Manchester City captain Vincent Kompany believes the Manchester derby is the "most important game in the world", irrespective of the clubs' position in the table.
The 175th installment of the all-Mancunian affair will unfold on Sunday (10 December), when Manchester United host City at Old Trafford and the Belgian, who scored the winner as his side beat their rivals in April 2012, insisted there would be a lot more than points at stake.
"I kind of press pause when it's a derby and the season doesn't matter to me anymore, it's all about the derby," he was quoted as saying by Sky Sports.
"Managers and players do like to downplay it, but I don't care, it's rubbish. The derby at that moment is the most important game in the world to me."
The Premier League leaders are still unbeaten this season and arrive into the game eight points clear of second-placed United, but Kompany was adamant the game would retain the same magnitude even if the two clubs were in the less noble part of the table.
"It means more than anything else, and it will be everything I've got, everything the team have got and everything the fans have got to win that game," he added.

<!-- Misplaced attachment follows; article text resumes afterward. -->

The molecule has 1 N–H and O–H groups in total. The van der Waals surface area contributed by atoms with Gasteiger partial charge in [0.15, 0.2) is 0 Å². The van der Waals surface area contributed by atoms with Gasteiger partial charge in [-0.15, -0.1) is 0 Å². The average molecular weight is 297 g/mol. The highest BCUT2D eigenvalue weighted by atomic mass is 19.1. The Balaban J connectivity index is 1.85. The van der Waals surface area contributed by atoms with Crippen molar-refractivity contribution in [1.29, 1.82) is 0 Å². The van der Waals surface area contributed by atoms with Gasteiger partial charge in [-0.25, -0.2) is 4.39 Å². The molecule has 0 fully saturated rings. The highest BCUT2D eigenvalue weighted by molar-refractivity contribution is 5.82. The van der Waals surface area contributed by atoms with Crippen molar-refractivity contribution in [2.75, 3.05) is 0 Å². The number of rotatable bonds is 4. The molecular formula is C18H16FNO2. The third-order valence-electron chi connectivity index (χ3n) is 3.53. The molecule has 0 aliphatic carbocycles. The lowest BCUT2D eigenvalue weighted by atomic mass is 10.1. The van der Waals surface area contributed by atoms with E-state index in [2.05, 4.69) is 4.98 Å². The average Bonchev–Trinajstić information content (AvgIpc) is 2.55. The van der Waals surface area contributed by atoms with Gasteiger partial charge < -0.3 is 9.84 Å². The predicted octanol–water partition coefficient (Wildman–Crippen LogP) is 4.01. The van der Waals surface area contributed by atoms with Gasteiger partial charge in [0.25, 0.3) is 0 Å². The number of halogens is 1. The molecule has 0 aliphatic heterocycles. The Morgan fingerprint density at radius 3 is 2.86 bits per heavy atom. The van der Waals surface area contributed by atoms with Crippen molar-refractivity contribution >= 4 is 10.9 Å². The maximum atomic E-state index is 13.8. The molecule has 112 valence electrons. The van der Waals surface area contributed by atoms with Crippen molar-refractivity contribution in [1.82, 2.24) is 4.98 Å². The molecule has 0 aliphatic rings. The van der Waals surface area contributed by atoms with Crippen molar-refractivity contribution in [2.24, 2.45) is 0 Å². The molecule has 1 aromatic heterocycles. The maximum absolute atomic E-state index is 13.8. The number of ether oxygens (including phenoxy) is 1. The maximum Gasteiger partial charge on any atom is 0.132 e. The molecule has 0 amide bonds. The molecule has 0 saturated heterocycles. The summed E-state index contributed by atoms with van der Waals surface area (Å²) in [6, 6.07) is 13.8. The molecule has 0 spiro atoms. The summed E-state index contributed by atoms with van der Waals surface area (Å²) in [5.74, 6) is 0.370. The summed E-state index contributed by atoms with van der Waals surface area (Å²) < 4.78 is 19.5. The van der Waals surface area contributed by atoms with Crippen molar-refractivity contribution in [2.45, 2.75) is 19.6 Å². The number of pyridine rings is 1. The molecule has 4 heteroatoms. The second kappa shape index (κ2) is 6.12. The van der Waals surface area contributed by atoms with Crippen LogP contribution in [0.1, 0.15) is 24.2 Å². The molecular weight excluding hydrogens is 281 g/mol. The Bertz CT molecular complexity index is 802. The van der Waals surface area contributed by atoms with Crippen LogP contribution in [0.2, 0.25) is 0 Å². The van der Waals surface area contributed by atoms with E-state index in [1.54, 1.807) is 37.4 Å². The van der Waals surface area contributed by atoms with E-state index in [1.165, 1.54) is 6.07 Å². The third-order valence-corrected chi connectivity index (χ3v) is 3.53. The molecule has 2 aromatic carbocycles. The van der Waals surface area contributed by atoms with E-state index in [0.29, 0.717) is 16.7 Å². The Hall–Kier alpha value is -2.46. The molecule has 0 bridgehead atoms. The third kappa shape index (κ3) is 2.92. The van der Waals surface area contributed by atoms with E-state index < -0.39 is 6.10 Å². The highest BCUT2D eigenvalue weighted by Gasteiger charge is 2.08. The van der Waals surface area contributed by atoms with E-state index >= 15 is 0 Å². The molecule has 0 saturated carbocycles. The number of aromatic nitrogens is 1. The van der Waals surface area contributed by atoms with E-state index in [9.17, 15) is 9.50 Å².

"It doesn't matter which position we are in, whether we need a point, three points, I don't care, we need to make sure we leave that place with our heads high."
City won at Old Trafford last season as Mourinho and Guardiola first met in the Premier League in what remains the last defeat United have suffered on home turf under the Portuguese coach. Since September last year, United have gone 39 games unbeaten at Old Trafford, setting a new club record in the process.
However, City have won four of the last six league meetings on their neighbours' turf and have lost only three times in the Premier League against their local rivals in the last six seasons.
Guardiola's men will be looking to bring that record to an end and to set one themselves, as they try to equal Arsenal's tally for most consecutive wins in the Premier League should they be victorious on Sunday.
Kompany, however, admitted that with emotions riding so high, even the more experienced players could struggle to keep themselves under control.
"I think it's a natural thing to want to almost put expectations a bit lower, because it makes you feel like the pressure is perhaps easier to deal with, but in my case I am happy to deal with pressure," he explained.
"I enjoy it more than anyone else and I am happy to say that the derby is more important than any other game. I don't care what anyone says."